Gather round everyone, it’s time for the heartwarming story of a boy who loved a book, and why occasionally the internet isn’t a total cesspool.
A couple of years ago, while on a weekend away in Peebles with Sean, the conversation turned to a book he’d read and loved as a child. He couldn’t remember the title or the author, just a few fragments from his memory. The front cover, a young boy doing his homework while scenes from the game dance around him. The main characters. Plot points.
“Let’s Google it!” Said I, because obviously Google has all the answers.
We uncovered a plethora of books vaguely matching the description. None of them were the right ones. We spent a long time trawling the internet, me adamently refusing to believe that this book could be impossible to find, but it certainly looked that way.
You’d never guess we’d been up half the night on a book hunt.
Every now and then in the following months and years it would come up in conversation and we’d look again, dozens of different search terms, wording them slightly differently, scrolling through Goodreads and forums and Google Images. Sean had started to wonder if the book was something he’d made up, a writing prompt that had snaked its way into his subconscious. I wasn’t so sure. The details he could reel off to me were too precise.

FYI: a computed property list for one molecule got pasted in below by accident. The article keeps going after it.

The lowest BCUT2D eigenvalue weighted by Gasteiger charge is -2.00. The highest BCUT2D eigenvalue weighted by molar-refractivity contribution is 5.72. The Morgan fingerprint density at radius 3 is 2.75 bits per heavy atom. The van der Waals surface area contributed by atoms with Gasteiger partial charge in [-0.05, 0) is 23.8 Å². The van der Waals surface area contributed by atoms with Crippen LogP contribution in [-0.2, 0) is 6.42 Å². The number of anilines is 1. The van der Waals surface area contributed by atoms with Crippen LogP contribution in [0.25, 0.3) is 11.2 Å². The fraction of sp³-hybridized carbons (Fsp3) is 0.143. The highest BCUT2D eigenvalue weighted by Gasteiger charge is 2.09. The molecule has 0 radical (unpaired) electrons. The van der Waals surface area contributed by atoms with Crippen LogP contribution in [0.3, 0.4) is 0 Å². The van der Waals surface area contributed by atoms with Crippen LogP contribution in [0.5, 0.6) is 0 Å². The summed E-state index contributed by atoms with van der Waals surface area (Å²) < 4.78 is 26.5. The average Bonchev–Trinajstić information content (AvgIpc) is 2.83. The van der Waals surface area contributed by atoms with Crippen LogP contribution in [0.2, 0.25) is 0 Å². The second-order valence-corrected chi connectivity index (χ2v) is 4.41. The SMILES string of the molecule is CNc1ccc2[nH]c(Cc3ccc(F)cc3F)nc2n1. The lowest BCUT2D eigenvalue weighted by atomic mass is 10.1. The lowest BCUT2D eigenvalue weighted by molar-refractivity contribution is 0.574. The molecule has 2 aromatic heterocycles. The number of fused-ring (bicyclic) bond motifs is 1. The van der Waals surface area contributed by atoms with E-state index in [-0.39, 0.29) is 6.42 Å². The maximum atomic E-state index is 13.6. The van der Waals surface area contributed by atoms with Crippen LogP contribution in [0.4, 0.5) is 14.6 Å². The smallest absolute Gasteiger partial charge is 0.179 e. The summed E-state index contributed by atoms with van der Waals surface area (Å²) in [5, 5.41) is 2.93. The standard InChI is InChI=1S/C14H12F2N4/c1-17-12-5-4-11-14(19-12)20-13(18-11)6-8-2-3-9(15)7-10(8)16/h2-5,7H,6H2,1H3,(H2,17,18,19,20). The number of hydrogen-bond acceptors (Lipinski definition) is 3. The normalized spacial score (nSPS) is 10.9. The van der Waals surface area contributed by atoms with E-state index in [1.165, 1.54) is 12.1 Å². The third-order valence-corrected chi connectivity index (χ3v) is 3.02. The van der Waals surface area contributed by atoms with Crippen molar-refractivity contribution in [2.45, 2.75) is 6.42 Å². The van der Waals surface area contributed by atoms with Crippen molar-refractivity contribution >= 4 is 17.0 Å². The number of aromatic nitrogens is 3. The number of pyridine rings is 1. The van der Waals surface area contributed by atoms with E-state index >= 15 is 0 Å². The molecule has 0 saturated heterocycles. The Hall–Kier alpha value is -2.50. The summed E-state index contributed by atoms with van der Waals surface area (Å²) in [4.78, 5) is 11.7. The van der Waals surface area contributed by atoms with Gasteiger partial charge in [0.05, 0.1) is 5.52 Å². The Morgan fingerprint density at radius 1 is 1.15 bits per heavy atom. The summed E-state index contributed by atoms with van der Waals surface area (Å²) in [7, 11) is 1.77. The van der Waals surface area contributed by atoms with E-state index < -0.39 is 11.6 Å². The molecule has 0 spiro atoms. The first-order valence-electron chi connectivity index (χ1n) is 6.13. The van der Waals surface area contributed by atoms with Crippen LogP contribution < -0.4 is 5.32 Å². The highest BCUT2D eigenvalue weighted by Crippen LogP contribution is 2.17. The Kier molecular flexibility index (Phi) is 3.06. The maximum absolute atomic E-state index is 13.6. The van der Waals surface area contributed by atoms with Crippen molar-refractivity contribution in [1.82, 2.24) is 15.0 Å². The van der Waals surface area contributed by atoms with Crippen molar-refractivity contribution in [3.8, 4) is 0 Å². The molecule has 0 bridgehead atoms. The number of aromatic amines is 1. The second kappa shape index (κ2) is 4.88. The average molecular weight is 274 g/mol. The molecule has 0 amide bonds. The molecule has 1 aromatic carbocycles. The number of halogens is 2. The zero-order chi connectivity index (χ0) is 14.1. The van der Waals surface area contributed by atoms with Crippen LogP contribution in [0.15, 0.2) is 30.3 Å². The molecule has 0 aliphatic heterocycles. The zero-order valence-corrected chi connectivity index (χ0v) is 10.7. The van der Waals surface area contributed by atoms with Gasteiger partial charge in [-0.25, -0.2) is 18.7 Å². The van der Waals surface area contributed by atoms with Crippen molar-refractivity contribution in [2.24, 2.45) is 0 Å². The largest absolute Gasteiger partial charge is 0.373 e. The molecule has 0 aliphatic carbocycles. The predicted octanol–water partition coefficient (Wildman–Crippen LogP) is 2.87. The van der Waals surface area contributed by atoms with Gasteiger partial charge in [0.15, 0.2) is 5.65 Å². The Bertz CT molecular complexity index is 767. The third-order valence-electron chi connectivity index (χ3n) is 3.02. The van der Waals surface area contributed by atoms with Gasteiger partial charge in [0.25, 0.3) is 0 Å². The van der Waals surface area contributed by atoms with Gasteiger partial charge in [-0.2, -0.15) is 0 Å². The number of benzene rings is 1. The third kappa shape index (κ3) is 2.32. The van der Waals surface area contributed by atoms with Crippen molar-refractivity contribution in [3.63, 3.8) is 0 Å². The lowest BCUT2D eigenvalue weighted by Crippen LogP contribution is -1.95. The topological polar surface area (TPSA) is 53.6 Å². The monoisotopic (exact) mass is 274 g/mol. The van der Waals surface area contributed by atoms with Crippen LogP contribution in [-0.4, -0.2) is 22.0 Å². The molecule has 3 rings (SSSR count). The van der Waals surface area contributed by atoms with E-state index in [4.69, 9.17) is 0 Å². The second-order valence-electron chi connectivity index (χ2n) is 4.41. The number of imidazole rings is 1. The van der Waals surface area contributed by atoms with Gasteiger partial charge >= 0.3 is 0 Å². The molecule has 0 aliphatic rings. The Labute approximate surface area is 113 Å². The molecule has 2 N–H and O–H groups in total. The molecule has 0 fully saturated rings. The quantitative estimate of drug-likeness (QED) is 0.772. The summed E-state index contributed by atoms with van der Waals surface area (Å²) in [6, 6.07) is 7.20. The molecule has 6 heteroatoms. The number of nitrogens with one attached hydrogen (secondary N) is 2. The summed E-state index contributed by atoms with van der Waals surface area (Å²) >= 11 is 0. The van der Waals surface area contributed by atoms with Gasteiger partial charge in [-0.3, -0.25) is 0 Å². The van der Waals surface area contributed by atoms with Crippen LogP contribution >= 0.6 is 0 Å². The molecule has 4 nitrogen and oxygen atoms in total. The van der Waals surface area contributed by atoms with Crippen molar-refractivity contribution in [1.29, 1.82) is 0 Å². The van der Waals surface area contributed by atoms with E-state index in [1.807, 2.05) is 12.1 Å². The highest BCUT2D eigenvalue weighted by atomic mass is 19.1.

It was hugely annoying. I’m a stubborn crow and I have great faith in the internet, both of which were being tested strongly by this bloody nameless, formless book.
After it raised its head again late last year, I suited up and went in. But this time, I had a different plan: Reddit.
There’s a subreddit called r/tipofmytongue, where you post things you can’t remember the name of with a few descriptive details and hope that someone will recognise what you’re talking about and enlighten you. Reddit can be a…questionable place, so I wasn’t sure how well this would work. Or if it would at all. Or if I’d be soundly flamed.
But would you believe it, within a few hours I had a single, solitary response, from a user called GitaTcua.
It must be Gameplayers by Steven Bowkett.
I looked it up. Immediately checks out.
If I’d been alone, I would have screamed. As it was, I was with my Granny, and I didn’t want to give her nervous breakdown.
For the grand total of £3.72, I was able to secretly acquire a copy (HUGE shout out to Abe Books and The Children’s Bookshop for stocking it and delivering it so promptly) and present it to Sean as a belated Christmas present. He’s notorious for not doing big emotional displays but the level of carefully contained joy he exuded was high.
Basically, tenacity pays off and I am the best fiancée ever. Happy Christmas Seanathon!
His childhood book with his childhood teddy bear. Glorious.